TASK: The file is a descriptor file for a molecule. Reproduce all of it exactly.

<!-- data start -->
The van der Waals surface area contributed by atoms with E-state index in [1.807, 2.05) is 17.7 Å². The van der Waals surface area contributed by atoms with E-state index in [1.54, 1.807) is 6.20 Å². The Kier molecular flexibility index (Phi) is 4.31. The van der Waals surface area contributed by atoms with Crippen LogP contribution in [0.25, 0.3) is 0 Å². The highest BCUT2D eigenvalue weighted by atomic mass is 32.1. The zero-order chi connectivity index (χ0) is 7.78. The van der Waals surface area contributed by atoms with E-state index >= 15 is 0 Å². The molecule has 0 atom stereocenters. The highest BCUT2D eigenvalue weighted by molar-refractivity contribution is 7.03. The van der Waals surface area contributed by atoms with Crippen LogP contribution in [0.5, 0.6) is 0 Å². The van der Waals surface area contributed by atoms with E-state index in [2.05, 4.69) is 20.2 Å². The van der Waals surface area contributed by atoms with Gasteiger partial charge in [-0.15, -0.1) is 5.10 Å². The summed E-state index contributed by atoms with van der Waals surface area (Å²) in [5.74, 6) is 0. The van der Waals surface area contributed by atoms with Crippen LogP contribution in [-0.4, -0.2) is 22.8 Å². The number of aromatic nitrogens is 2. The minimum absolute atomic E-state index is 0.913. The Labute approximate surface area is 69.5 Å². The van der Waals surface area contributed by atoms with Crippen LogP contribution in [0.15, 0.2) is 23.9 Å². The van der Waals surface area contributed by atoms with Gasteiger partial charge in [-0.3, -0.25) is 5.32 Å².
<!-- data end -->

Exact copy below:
The van der Waals surface area contributed by atoms with E-state index in [1.807, 2.05) is 17.7 Å². The van der Waals surface area contributed by atoms with E-state index in [1.54, 1.807) is 6.20 Å². The Kier molecular flexibility index (Phi) is 4.31. The van der Waals surface area contributed by atoms with Crippen LogP contribution in [0.25, 0.3) is 0 Å². The highest BCUT2D eigenvalue weighted by atomic mass is 32.1. The zero-order chi connectivity index (χ0) is 7.78. The van der Waals surface area contributed by atoms with E-state index >= 15 is 0 Å². The molecule has 0 atom stereocenters. The highest BCUT2D eigenvalue weighted by molar-refractivity contribution is 7.03. The van der Waals surface area contributed by atoms with Crippen LogP contribution in [0.5, 0.6) is 0 Å². The van der Waals surface area contributed by atoms with E-state index in [2.05, 4.69) is 20.2 Å². The van der Waals surface area contributed by atoms with Gasteiger partial charge in [-0.15, -0.1) is 5.10 Å². The summed E-state index contributed by atoms with van der Waals surface area (Å²) in [5.74, 6) is 0. The van der Waals surface area contributed by atoms with Crippen LogP contribution in [-0.4, -0.2) is 22.8 Å². The number of aromatic nitrogens is 2. The minimum absolute atomic E-state index is 0.913. The Labute approximate surface area is 69.5 Å². The van der Waals surface area contributed by atoms with Crippen LogP contribution in [0.15, 0.2) is 23.9 Å². The van der Waals surface area contributed by atoms with Gasteiger partial charge in [-0.3, -0.25) is 5.32 Å².